My colleagues and I have each been asked to put together an hour of our favorite holiday music for broadcast during Christmas weekend.
I've never been any good at titles. Left to me, "The Great Gatsby" would have been called "Riding in Cars with Girls" or some such. I couldn't think of a title for Christopher Purdy's Christmas favorites — hmm, maybe that is a title — so Christmas with Christopher will have to do.
You're invited to share some time with me Christmas Eve at 7 p.m. I'll be playing an hour's worth of my favorites. Here, I'll tell you why some of these pieces are special to me.
Julie Andrews? As in, Mary Poppins?
Yes, because in the mid-'60s you could go into any Firestone Tire store and buy A Firestone Christmas with Julie Andrews and Andre Previn for $3. My parents loved this Julie Andrews recording (Mary and Bill may not have been aware of Andre Previn). I'm playing The Bethlehem Carol in my parents' memory.
For me, it's the Boston Camerata, a hometown band. While in college, I always wanted to be a member of this ensemble, but I never had the musical chops. Forty years later, I'm still a fan of the Camerata's A Renaissance Christmas and Sing We Noel: Christmas Music from England and Early America.
One of my horrible college-era apartments had a group of airline pilots living across the hall. Their two-bedroom domicile was a pit stop between international flights — party house, too, but it's Christmas so I shall digress. But what do you know? They loved this and played it constantly, winter and summer, spring and fall:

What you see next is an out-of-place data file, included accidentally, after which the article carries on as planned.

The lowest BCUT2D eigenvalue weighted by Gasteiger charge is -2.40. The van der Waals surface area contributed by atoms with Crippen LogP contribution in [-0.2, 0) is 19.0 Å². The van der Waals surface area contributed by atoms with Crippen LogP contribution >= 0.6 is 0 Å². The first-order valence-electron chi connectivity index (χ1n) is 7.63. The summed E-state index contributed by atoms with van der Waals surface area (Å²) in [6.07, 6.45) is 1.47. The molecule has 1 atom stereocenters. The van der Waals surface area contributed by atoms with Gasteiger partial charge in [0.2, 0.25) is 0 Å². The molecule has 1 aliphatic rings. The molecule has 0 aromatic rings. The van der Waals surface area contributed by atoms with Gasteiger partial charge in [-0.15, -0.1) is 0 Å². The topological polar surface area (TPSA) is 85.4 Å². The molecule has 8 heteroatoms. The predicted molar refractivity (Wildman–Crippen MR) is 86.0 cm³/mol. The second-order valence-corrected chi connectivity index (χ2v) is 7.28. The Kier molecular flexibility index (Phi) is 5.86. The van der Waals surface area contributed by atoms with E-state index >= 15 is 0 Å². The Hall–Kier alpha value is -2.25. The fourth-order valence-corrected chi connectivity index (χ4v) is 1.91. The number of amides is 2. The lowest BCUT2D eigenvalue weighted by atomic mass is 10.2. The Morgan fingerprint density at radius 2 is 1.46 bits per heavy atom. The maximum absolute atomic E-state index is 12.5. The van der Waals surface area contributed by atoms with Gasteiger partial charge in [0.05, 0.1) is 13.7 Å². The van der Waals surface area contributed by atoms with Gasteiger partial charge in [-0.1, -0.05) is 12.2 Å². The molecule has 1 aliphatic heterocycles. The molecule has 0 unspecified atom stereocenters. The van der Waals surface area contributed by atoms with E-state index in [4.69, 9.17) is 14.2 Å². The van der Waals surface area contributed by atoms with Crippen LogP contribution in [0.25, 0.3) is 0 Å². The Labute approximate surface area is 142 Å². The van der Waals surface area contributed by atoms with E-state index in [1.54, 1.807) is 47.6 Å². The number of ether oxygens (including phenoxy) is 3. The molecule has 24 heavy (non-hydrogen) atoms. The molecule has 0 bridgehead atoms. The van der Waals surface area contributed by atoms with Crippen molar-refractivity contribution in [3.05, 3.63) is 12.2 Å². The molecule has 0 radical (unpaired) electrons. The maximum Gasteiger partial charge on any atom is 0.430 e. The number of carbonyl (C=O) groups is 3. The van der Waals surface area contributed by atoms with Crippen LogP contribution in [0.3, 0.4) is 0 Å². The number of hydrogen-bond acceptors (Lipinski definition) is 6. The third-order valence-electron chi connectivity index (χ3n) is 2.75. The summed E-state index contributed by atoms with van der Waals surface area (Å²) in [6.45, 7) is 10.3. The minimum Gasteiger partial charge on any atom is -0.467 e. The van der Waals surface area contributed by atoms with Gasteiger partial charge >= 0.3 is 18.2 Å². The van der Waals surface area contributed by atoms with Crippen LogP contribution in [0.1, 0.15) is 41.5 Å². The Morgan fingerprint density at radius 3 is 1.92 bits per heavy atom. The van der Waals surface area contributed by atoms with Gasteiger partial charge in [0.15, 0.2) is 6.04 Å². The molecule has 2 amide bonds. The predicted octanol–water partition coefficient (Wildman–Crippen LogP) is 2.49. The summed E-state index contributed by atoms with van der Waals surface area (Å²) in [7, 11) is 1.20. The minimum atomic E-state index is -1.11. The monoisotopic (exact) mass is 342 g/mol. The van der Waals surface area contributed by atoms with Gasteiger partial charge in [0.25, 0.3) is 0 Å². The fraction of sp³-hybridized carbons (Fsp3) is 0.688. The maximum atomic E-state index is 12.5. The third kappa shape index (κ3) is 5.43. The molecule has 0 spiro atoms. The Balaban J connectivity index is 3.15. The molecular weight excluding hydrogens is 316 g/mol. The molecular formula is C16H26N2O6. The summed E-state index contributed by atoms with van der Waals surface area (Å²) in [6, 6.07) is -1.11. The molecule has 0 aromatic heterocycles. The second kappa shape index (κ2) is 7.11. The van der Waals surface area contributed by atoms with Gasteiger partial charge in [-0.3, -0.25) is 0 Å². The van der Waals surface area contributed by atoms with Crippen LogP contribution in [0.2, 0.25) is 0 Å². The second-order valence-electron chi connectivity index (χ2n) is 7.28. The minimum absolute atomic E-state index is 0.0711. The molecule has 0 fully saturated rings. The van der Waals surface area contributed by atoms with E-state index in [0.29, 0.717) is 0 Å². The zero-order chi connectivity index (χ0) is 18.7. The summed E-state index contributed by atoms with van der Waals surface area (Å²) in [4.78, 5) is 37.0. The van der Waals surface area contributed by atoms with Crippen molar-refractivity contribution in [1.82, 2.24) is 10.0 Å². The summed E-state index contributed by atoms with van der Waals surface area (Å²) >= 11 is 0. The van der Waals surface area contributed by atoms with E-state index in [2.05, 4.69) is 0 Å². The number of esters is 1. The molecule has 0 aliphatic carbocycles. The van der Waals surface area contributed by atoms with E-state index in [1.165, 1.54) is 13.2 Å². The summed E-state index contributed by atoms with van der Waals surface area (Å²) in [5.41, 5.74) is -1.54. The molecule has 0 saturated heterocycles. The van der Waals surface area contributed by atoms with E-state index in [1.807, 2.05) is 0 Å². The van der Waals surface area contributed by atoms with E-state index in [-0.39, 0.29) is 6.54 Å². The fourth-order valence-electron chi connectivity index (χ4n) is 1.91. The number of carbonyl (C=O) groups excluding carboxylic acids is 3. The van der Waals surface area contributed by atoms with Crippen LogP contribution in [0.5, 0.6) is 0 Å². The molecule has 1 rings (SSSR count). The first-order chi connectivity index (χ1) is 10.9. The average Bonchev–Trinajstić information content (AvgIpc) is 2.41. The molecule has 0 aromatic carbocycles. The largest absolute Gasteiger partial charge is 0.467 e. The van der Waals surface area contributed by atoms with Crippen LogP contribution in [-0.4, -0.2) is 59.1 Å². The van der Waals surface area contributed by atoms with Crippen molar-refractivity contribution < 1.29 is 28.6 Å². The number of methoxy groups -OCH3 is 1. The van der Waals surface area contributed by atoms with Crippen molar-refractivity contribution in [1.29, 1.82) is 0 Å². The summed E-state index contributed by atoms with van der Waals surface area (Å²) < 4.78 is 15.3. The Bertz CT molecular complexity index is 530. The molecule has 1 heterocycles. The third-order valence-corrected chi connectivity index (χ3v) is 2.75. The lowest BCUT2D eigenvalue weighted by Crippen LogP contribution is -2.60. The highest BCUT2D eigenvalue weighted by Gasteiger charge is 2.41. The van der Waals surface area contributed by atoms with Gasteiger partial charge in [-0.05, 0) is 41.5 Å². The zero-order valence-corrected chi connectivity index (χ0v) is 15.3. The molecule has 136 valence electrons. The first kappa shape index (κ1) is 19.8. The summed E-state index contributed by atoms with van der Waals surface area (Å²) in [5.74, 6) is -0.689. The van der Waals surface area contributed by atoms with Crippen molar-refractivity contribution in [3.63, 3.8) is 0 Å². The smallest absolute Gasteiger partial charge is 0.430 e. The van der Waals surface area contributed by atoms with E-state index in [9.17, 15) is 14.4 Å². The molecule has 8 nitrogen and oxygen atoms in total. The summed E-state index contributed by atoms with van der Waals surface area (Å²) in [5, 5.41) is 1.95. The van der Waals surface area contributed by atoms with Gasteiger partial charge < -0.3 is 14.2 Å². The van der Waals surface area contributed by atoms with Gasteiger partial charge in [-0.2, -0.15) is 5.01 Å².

In high school, our choir director the late Mrs. Peaslee loved these two carols from the Spanish Renaissance: E la don don, Verges Maria and Riu Riu Chiu, imitating the growls of a Spanish Renaissance wolf. "Dios guardo e lobo de nuestra cordera!" ("May God keep the wolf from our lady!")
That's the last sample! I don't want to give away the rest of the show, so you'll have to tune in at 7 p.m. Christmas Eve for more. We'll hear Chanticleer, Luciano Pavarotti, Eileen Farrell and the Revels' company. Oh yes, the Revels.
Years later, I ran the record (not CD) department at Barnes & Noble on Fifth Avenue in New York. Every Christmas, I played the Revels' company. Complaints galore. Nobody liked it but me. But I promise you, The Lord of the Dance will have you reaching for the eggnog — and maybe even adding some extra spike.
P.S. Here's a favorite I forgot! I am a child of the '60s, after all.
Have a groovy Christmas!
Join Christopher Purdy for his one-hour special Christmas with Christopher at 7 p.m. Sunday, Dec. 24 on Classical 101.